There is growing interest in possible pathways to cost-effectively decarbonise the production of copper, which is the third-most widely-used metal with a current global demand of 18 million metric tonnes per year. Currently, the majority of the energy required for copper processing is supplied from fossil fuels, so that typically 3.5 - 8 tonnes of CO2 is produced per tonne of copper product. Hence there is a strong need to identify cost-effective pathways to mitigate the life-cycle CO2 emissions associated with copper refining. One potential approach to this is to decarbonise the required fuel through the use of CO2 neutral H2. Moreover, the process of copper refining requires O2, which is currently supplied via CO2 emitting air separation units. Hybrid Sulphur (HyS) cycle is a hybrid between a high-temperature heat source, e.g. concentrated solar thermal energy, and electrolysis. Key drivers for the development of HyS are the much lower requirement for electricity together with the capacity to utilise low-cost thermal energy storage in the CST side of the cycle. In this presentation the potential for the integration of HyS and copper processing for in-situ H2 and O2 production will be assessed.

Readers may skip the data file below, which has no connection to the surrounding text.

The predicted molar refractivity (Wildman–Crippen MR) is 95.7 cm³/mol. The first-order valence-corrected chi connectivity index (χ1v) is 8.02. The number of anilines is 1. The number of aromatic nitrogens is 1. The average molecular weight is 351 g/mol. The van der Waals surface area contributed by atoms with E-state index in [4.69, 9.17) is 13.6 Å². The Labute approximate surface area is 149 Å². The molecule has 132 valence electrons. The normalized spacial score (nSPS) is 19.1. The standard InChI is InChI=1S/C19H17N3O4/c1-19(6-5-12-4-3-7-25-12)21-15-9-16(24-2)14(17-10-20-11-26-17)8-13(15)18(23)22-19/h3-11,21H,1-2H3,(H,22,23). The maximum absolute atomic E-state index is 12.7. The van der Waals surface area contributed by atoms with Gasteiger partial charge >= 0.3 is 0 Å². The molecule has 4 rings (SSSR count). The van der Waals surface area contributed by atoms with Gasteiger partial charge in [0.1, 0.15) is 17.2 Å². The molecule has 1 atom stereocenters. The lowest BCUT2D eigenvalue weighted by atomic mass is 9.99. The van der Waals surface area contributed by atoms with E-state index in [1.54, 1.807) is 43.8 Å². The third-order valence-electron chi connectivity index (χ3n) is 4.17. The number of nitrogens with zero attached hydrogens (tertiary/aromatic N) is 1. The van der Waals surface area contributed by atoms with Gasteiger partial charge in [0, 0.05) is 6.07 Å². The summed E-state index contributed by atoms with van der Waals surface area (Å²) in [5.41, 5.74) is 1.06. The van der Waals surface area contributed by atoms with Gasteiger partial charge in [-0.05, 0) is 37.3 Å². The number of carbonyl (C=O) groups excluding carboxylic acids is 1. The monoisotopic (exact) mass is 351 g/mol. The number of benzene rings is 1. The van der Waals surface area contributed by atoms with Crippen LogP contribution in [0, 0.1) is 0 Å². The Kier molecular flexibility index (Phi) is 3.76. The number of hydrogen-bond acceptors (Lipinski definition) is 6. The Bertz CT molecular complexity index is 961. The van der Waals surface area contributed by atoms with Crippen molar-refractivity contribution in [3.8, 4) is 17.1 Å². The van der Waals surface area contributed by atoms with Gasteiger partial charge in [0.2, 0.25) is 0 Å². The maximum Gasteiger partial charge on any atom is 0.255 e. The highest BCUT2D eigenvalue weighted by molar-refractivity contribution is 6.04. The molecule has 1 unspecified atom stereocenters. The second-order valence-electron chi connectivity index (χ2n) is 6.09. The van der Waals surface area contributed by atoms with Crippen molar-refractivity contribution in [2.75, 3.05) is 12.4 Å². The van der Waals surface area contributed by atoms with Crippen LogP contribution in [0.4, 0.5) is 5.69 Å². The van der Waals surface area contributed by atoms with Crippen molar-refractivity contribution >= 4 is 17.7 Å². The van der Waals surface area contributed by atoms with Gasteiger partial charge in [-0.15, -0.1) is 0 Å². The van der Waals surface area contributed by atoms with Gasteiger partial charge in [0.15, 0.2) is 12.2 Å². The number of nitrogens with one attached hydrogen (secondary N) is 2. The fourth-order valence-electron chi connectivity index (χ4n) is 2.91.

Senior Research Associate, University of Adelaoide’s Centre for Energy Technology